Green soybeans on white background

Soys Nutritional Value 

I have been asked many times over the years about soy recipes. Which has lead me to write this on the soy nut nutrition facts. I have not included soy in my diet for many years now, as evidence was reveled concerning possible harm it can do. Further research has continued to support my initial decision. But I know not everyone reads the research like I do and many simply don’t think it’s believable. So regarding my stance on soy and in order to answer everyone’s questions on why I don’t support recipes with soy, please follow me below.

Examining soy nutritional value, exposes the truth about soy. I’m sorry to disappoint those of you who truly want to believe it’s good for you. The first thing I did was look for an expert on soy nutrition facts, so this wasn’t going to be “just my word”. The best one I could find was in a book covering all the actual soybean nutritional facts called The Whole Soy Story which tells the truth about soy. All the facts that the scientists know and the soy industry has tried to suppress. Taking soy nutritional info from The Whole Soy Story written by Dr. Kaayla Daniel, an expert on the hidden dangers of soy.23  I found a number of ghastly potential problems with consuming soy that I want to share with you.

  • The first and most important in my opinion, especially for diabetics, is that soy may impair thyroid function. Soy contains substances called goitrogens, that block the synthesis of thyroid hormones. A drop in thyroid function may lead to blood sugar imbalances, weight gain, difficulty losing weight, mood swings, lethargy, and other negative outcomes. So I ask, nutritional value?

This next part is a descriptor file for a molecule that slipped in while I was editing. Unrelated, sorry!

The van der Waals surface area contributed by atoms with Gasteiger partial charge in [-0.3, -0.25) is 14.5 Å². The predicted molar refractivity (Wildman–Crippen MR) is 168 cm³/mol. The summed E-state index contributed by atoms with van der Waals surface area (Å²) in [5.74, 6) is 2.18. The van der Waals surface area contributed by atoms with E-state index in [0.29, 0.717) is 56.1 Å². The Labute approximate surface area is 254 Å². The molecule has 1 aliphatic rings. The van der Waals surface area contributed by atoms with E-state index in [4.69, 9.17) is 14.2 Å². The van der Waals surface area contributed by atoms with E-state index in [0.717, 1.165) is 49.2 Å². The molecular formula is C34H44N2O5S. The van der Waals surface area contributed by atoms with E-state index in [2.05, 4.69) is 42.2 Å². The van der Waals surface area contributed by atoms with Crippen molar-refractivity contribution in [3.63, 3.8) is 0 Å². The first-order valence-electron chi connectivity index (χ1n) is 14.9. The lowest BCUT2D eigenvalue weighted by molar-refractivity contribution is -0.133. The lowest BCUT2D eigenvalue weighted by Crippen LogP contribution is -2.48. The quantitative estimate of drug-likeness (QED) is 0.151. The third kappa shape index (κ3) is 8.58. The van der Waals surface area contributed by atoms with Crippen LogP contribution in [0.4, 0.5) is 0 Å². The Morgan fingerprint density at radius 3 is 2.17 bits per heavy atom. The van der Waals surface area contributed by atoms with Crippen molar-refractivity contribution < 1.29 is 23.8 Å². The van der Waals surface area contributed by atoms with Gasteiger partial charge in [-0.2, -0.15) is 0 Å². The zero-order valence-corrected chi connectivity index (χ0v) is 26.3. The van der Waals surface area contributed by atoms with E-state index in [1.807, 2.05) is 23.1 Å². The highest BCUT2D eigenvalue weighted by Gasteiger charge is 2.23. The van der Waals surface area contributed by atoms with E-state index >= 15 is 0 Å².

• The second things I found highly important to note, is that soy contains phytic acid. Phytic acid is considered an “anti-nutrient” because it can prevent the absorption of valuable minerals; by binding with calcium, iron, magnesium, and zink as well as the vitamin niacin. So it doesn’t only keep you from absorbing protien, it keeps you from absorbing other nutrients as well! Again I ask, soy nutritional value?
  • Third the phythestrogens, called isoflavones, in soy have been shown to lower testosterone. A drop in testosterone can negatively impact physical function, body composition, feelings of well being, energy levels, and libido. It’s important to note that this is true in both men and women. Could this be what’s making you go for more coffee or energy drinks?
  • Also, the phythestrogens in soy may lead to female reproductive issues. YIKES! The “isoflavones” can mimic and sometimes block the sffects of estrogen. These soy phythestrogens can disrupt endocrine function and lead to hormonnal imbalances, may cause infertility, or promote breast cancer in women. I have to note that mean can get breast cancer also, they just haven’t studied men.